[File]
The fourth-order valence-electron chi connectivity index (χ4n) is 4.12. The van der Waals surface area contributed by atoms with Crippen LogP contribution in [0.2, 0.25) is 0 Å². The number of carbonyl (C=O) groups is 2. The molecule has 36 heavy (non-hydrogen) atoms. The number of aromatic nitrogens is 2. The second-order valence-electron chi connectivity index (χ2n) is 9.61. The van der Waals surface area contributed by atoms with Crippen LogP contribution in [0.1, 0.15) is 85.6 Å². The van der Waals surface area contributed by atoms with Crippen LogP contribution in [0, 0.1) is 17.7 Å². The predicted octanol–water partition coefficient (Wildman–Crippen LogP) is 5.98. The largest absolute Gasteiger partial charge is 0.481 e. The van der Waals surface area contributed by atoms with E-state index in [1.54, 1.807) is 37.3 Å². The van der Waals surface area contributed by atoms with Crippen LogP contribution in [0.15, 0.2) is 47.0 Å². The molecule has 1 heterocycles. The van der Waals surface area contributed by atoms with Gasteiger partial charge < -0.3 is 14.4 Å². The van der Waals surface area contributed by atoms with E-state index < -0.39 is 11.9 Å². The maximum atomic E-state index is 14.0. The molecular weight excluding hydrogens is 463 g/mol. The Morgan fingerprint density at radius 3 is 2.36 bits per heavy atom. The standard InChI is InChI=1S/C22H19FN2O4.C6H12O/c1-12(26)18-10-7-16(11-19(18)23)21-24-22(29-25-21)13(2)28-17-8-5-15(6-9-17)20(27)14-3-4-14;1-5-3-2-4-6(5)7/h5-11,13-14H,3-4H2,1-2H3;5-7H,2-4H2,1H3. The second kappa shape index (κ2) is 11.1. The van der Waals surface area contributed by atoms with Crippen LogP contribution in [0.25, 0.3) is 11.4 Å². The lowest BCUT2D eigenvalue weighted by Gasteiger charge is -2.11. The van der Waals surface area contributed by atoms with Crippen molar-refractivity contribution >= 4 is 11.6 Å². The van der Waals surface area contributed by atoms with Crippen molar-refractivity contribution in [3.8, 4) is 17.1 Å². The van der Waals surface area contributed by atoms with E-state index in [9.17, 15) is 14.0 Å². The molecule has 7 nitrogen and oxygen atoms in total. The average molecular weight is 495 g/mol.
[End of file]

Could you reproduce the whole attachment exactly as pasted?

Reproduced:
The fourth-order valence-electron chi connectivity index (χ4n) is 4.12. The van der Waals surface area contributed by atoms with Crippen LogP contribution in [0.2, 0.25) is 0 Å². The number of carbonyl (C=O) groups is 2. The molecule has 36 heavy (non-hydrogen) atoms. The number of aromatic nitrogens is 2. The second-order valence-electron chi connectivity index (χ2n) is 9.61. The van der Waals surface area contributed by atoms with Crippen LogP contribution in [0.1, 0.15) is 85.6 Å². The van der Waals surface area contributed by atoms with Crippen LogP contribution in [0, 0.1) is 17.7 Å². The predicted octanol–water partition coefficient (Wildman–Crippen LogP) is 5.98. The largest absolute Gasteiger partial charge is 0.481 e. The van der Waals surface area contributed by atoms with E-state index in [1.54, 1.807) is 37.3 Å². The van der Waals surface area contributed by atoms with Crippen LogP contribution in [0.15, 0.2) is 47.0 Å². The molecule has 1 heterocycles. The van der Waals surface area contributed by atoms with Gasteiger partial charge < -0.3 is 14.4 Å². The van der Waals surface area contributed by atoms with E-state index < -0.39 is 11.9 Å². The maximum atomic E-state index is 14.0. The molecular weight excluding hydrogens is 463 g/mol. The Morgan fingerprint density at radius 3 is 2.36 bits per heavy atom. The standard InChI is InChI=1S/C22H19FN2O4.C6H12O/c1-12(26)18-10-7-16(11-19(18)23)21-24-22(29-25-21)13(2)28-17-8-5-15(6-9-17)20(27)14-3-4-14;1-5-3-2-4-6(5)7/h5-11,13-14H,3-4H2,1-2H3;5-7H,2-4H2,1H3. The second kappa shape index (κ2) is 11.1. The van der Waals surface area contributed by atoms with Crippen LogP contribution in [0.25, 0.3) is 11.4 Å². The lowest BCUT2D eigenvalue weighted by Gasteiger charge is -2.11. The van der Waals surface area contributed by atoms with Crippen molar-refractivity contribution >= 4 is 11.6 Å². The van der Waals surface area contributed by atoms with Crippen molar-refractivity contribution in [3.8, 4) is 17.1 Å². The van der Waals surface area contributed by atoms with E-state index in [9.17, 15) is 14.0 Å². The molecule has 7 nitrogen and oxygen atoms in total. The average molecular weight is 495 g/mol.